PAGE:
- Haven securities benefit from sluggish euro-region data
- ECB seen holding policy steady while odds of Fed increase rise
Germany’s auction of five-year notes attracted record-low yields as investors judged that it’s still prudent to pay a fee to hold the safest sovereign securities.
That’s because a slowing euro-area economy may enable the European Central Bank to maintain its dovish policy bias even as U.S. interest rates look set to rise. German 10-year bund yields dropped to the lowest level in two weeks as a report showed manufacturing in the 19-nation currency bloc barely grew in May. European stocks fell for a second day, fueling declines in the bonds of high-deficit, high-debt nations and helping boost demand for haven assets.
Germany sold 4 billion euros ($4.5 billion) of debt due in April 2021 at an average yield of minus 0.38 percent, the lowest since Bloomberg started tracking the data in 1993. That compares with a yield of minus 0.33 percent at a previous offering of the same securities on May 4. Negative yields mean investors who buy now and hold the debt until maturity will get less than what they paid.
German sovereign debt returned 1.1 percent in the past month through Tuesday while holders of Treasuries have been left with no gains, according to Bloomberg World Bond Indexes. That may reflect the prospect of a prolonged period of monetary stimulus in the euro area as the ECB buys assets under its public-sector purchase program, while the Federal Reserve is preparing to raise U.S. interest rates as early as this month.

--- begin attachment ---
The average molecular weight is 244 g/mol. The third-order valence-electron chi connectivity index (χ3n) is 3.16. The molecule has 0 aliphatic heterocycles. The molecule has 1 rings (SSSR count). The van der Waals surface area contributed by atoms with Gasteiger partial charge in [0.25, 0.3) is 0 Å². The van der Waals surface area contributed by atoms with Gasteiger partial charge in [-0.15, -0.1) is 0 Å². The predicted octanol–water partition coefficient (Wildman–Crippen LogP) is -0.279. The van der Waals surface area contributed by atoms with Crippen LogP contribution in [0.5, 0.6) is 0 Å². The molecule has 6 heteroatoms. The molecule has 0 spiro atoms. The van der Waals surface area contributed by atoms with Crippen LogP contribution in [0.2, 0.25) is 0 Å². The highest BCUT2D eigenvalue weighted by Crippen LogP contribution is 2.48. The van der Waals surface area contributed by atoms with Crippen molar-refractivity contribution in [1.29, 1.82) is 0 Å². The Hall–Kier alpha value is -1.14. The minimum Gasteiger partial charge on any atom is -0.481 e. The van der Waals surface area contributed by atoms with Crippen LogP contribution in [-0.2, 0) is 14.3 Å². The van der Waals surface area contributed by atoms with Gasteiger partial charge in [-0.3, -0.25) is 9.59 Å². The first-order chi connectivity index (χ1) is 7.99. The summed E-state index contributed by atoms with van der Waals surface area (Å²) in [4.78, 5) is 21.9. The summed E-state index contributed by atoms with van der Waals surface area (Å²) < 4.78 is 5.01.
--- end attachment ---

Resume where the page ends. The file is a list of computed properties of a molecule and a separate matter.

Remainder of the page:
“It makes sense to have a partial decoupling between the U.S. and euro curves because the U.S. is reacting more to recent Fed comments,” said Patrick Jacq, a senior fixed-income strategist at BNP Paribas SA in Paris. In the euro area “we still have the PSPP, which is a strong support, and we have evidence that when the 10-year bund is close to 20 basis points, there is strong support, so clearly there’s a lot of protection,” he said.
Benchmark German 10-year bund yields were little changed at 0.14 percent as of 4:08 p.m. London time, after falling to 0.12 percent, the lowest since May 16. The price of the 0.5 percent security due in February 2026 was 103.495 percent of face value. The yield declined three basis points, or 0.03 percentage point, Tuesday, the most since May 13.
The yield on similar-maturity Italian bonds increased three basis points to 1.39 percent, while that on Spanish 10-year bonds added three basis points to 1.50 percent. The Stoxx Europe 600 Index of shares slid 1 percent, after dropping 0.8 percent Tuesday.
A report Wednesday showed euro-area manufacturing grew at a slower pace in May, damping confidence in the strength of the region’s economic recovery. Markit Economics’ Purchasing Managers Index slipped to 51.5 from 51.7 in April, the London-based company said. The reading was in line with a May 23 estimate and above the 50 threshold that divides expansion from contraction.
The ECB is expected to keep its stimulus plan unchanged Thursday, according to economists surveyed by Bloomberg. The central bank announced in March an expansion of its monthly asset-purchase program by a third to 80 billion euros and a cut to the deposit rate further below zero. The odds of a U.S. rate increase by the end of the year implied by federal funds futures contracts were at 77 percent Wednesday, from 58 percent at the end of April.